The inducing of SAD is the change in seasons. But what exactly does the seasonal change do to an individual to bring about such drastic effects? Research has suggested that it was mainly the changes in sunlight levels in the winter seasons. Sunlight usually controls the amount of serotonin in the body: a neurotransmitter associated with mood regulation. People with SAD may have poorer serotonin function around certain light levels, and thus have a decreased mood regulation with lower levels of light. Furthermore, the hormone melatonin can also play a role behind SAD symptoms. Melatonin regulates sleep, and research findings have shown that people with SAD can overproduce the hormone, causing oversleeping during summer depression. Overall, chemical disruption in the body, especially those that affect core aspects such as mood and sleep, can certainly push a depressive state.
The development and effects of SAD can be amplified by other factors as well. Primarily, individuals who have family members with SAD or other types of depression can be susceptible to a higher likelihood of SAD development. Also, SAD may be more common in an individual who already has a pre-existing major depressive or bipolar disorder.
An individual’s location in relation to the equator can also affect the development of SAD. It is more common in those who live farther north or south from the equator, as there are longer summer days and darker winter days.
SAD also occurs more in women than men. Millions of people in America may suffer from the disorder without truly knowing; some people consider such actions as signs of “laziness” rather than true depression.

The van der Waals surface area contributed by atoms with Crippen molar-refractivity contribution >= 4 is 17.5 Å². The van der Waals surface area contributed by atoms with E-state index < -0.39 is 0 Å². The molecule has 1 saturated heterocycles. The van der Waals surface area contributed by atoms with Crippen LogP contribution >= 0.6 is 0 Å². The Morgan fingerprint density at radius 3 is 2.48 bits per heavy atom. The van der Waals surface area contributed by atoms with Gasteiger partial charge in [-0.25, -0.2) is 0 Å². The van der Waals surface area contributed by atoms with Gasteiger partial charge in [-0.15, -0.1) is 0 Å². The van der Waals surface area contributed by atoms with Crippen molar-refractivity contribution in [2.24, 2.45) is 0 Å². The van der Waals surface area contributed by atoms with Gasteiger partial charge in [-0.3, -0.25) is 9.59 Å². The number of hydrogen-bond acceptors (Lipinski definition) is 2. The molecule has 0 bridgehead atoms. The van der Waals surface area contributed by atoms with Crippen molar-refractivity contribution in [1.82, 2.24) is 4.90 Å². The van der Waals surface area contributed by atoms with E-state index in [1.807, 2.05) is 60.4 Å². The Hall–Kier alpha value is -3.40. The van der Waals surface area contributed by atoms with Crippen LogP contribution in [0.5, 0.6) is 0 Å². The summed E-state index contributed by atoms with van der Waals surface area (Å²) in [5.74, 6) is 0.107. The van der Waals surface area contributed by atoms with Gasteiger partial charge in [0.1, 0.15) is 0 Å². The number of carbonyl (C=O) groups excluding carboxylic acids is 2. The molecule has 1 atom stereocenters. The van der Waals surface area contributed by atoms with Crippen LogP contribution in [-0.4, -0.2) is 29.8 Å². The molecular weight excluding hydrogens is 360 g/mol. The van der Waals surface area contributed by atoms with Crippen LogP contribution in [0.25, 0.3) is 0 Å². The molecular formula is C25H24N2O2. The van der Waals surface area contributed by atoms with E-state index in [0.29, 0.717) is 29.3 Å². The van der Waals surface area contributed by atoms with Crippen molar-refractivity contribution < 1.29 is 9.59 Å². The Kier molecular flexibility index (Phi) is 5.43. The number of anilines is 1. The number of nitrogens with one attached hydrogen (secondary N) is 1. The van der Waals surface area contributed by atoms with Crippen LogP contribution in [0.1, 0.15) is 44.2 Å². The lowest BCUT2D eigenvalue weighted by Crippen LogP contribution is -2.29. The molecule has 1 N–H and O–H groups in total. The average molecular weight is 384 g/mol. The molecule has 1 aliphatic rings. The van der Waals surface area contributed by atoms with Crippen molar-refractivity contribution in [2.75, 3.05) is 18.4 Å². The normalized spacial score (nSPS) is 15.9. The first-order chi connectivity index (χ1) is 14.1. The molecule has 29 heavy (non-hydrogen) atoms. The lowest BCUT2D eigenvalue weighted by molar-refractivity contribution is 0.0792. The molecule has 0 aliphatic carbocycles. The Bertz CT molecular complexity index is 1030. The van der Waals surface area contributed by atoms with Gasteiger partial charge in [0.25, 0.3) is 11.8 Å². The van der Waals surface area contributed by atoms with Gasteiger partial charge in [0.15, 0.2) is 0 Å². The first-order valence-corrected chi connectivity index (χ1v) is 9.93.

There are several methods that can be utilized in the treatment of SAD. Since the most common form of SAD is winter depression, which is usually due to changes in sunlight, light therapy can be used as treatment. There are several variations of light treatment, some involving a very bright box or a light visor that is worn like a cap on one’s head. The patient will either be exposed to the box or wear the cap for about 30-45 minutes a day during the time periods of depression, usually in the morning. These lights are about 20 times brighter than a regular indoor light, and also filter out damaging UV rays to prevent serious eye damage. Overall, it is a helpful method to provide balance to the chemicals that are affected by the winter’s lack of light. Some side effects include eye strain, sleeping problems, headaches, and fatigue.
Another form of treatment is medication. Antidepressants called serotonin re-uptake inhibitors (SSRIs) can improve the moods of patients, and can manage the serotonin disruption during winter depression by increasing serotonin levels. Another medication called bupropion can prevent seasonal depressive symptoms when taken daily. These medications can have different side effects depending on the individual.
Brian Caballo, Youth Medical Journal 2020
- NIMH » Depression. (2020, November 8). Nih.Gov. https://www.nimh.nih.gov/health/topics/depression/index.shtml
- NIMH » Seasonal Affective Disorder. (2020, November 8). Nih.Gov. https://www.nimh.nih.gov/health/publications/seasonal-affective-disorder/index.shtml
- Seasonal Affective Disorder. (2020). American Family Physician, 61(5), 1531. https://www.aafp.org/afp/2000/0301/p1531.html
- Seasonal affective disorder (SAD) – Symptoms and causes. (2017). Mayo Clinic; https://www.mayoclinic.org/diseases-conditions/seasonal-affective-disorder/symptoms-causes/syc-20364651